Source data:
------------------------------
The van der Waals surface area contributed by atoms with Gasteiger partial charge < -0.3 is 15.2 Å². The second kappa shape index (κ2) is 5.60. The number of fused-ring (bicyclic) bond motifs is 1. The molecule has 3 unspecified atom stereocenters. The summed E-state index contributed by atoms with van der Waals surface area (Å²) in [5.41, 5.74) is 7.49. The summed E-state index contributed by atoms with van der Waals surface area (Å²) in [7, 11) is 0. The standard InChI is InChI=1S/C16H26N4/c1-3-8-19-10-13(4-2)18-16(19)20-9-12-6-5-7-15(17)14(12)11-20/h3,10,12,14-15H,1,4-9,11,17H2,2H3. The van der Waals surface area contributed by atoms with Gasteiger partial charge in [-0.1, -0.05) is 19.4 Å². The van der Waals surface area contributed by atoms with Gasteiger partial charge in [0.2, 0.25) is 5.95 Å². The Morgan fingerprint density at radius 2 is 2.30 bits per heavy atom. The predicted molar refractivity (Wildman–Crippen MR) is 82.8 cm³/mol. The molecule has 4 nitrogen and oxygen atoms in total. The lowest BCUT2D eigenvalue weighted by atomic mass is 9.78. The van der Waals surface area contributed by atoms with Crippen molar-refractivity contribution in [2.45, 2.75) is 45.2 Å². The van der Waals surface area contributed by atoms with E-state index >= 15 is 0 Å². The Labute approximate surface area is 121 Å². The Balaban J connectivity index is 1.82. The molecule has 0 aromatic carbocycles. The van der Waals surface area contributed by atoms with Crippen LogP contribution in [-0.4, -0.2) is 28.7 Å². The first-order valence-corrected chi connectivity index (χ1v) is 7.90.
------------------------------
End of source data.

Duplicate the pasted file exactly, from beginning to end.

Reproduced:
The van der Waals surface area contributed by atoms with Gasteiger partial charge < -0.3 is 15.2 Å². The second kappa shape index (κ2) is 5.60. The number of fused-ring (bicyclic) bond motifs is 1. The molecule has 3 unspecified atom stereocenters. The summed E-state index contributed by atoms with van der Waals surface area (Å²) in [5.41, 5.74) is 7.49. The summed E-state index contributed by atoms with van der Waals surface area (Å²) in [7, 11) is 0. The standard InChI is InChI=1S/C16H26N4/c1-3-8-19-10-13(4-2)18-16(19)20-9-12-6-5-7-15(17)14(12)11-20/h3,10,12,14-15H,1,4-9,11,17H2,2H3. The van der Waals surface area contributed by atoms with Gasteiger partial charge in [-0.1, -0.05) is 19.4 Å². The van der Waals surface area contributed by atoms with Gasteiger partial charge in [0.2, 0.25) is 5.95 Å². The Morgan fingerprint density at radius 2 is 2.30 bits per heavy atom. The predicted molar refractivity (Wildman–Crippen MR) is 82.8 cm³/mol. The molecule has 4 nitrogen and oxygen atoms in total. The lowest BCUT2D eigenvalue weighted by atomic mass is 9.78. The van der Waals surface area contributed by atoms with Crippen molar-refractivity contribution in [2.45, 2.75) is 45.2 Å². The van der Waals surface area contributed by atoms with E-state index >= 15 is 0 Å². The Labute approximate surface area is 121 Å². The Balaban J connectivity index is 1.82. The molecule has 0 aromatic carbocycles. The van der Waals surface area contributed by atoms with Crippen LogP contribution in [-0.4, -0.2) is 28.7 Å². The first-order valence-corrected chi connectivity index (χ1v) is 7.90.